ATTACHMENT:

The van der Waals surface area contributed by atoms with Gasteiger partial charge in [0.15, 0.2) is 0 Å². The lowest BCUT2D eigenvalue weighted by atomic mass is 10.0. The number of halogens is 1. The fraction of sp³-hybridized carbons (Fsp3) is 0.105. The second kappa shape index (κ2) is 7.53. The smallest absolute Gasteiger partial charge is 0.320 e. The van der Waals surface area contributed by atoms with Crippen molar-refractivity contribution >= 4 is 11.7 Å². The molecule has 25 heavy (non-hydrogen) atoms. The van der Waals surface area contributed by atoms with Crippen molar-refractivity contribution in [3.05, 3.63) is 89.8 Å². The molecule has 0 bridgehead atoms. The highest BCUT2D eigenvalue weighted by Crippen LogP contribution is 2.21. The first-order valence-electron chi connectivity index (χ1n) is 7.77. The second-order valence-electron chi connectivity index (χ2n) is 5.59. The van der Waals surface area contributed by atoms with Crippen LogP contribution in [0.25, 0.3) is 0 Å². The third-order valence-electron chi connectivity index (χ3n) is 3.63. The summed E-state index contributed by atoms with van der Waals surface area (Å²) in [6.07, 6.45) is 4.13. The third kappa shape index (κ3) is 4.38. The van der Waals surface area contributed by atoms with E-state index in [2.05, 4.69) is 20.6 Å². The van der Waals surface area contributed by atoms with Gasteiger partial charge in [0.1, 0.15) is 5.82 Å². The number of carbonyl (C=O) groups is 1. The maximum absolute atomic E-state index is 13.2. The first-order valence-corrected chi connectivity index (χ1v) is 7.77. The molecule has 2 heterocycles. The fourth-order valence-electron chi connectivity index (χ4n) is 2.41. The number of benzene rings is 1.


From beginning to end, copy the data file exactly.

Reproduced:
The van der Waals surface area contributed by atoms with Gasteiger partial charge in [0.15, 0.2) is 0 Å². The lowest BCUT2D eigenvalue weighted by atomic mass is 10.0. The number of halogens is 1. The fraction of sp³-hybridized carbons (Fsp3) is 0.105. The second kappa shape index (κ2) is 7.53. The smallest absolute Gasteiger partial charge is 0.320 e. The van der Waals surface area contributed by atoms with Crippen molar-refractivity contribution >= 4 is 11.7 Å². The molecule has 25 heavy (non-hydrogen) atoms. The van der Waals surface area contributed by atoms with Crippen molar-refractivity contribution in [3.05, 3.63) is 89.8 Å². The molecule has 0 bridgehead atoms. The highest BCUT2D eigenvalue weighted by Crippen LogP contribution is 2.21. The first-order valence-electron chi connectivity index (χ1n) is 7.77. The second-order valence-electron chi connectivity index (χ2n) is 5.59. The van der Waals surface area contributed by atoms with Crippen LogP contribution in [0.25, 0.3) is 0 Å². The third-order valence-electron chi connectivity index (χ3n) is 3.63. The summed E-state index contributed by atoms with van der Waals surface area (Å²) in [6.07, 6.45) is 4.13. The third kappa shape index (κ3) is 4.38. The van der Waals surface area contributed by atoms with E-state index in [2.05, 4.69) is 20.6 Å². The van der Waals surface area contributed by atoms with Gasteiger partial charge in [0.1, 0.15) is 5.82 Å². The number of carbonyl (C=O) groups is 1. The maximum absolute atomic E-state index is 13.2. The first-order valence-corrected chi connectivity index (χ1v) is 7.77. The molecule has 2 heterocycles. The fourth-order valence-electron chi connectivity index (χ4n) is 2.41. The number of benzene rings is 1.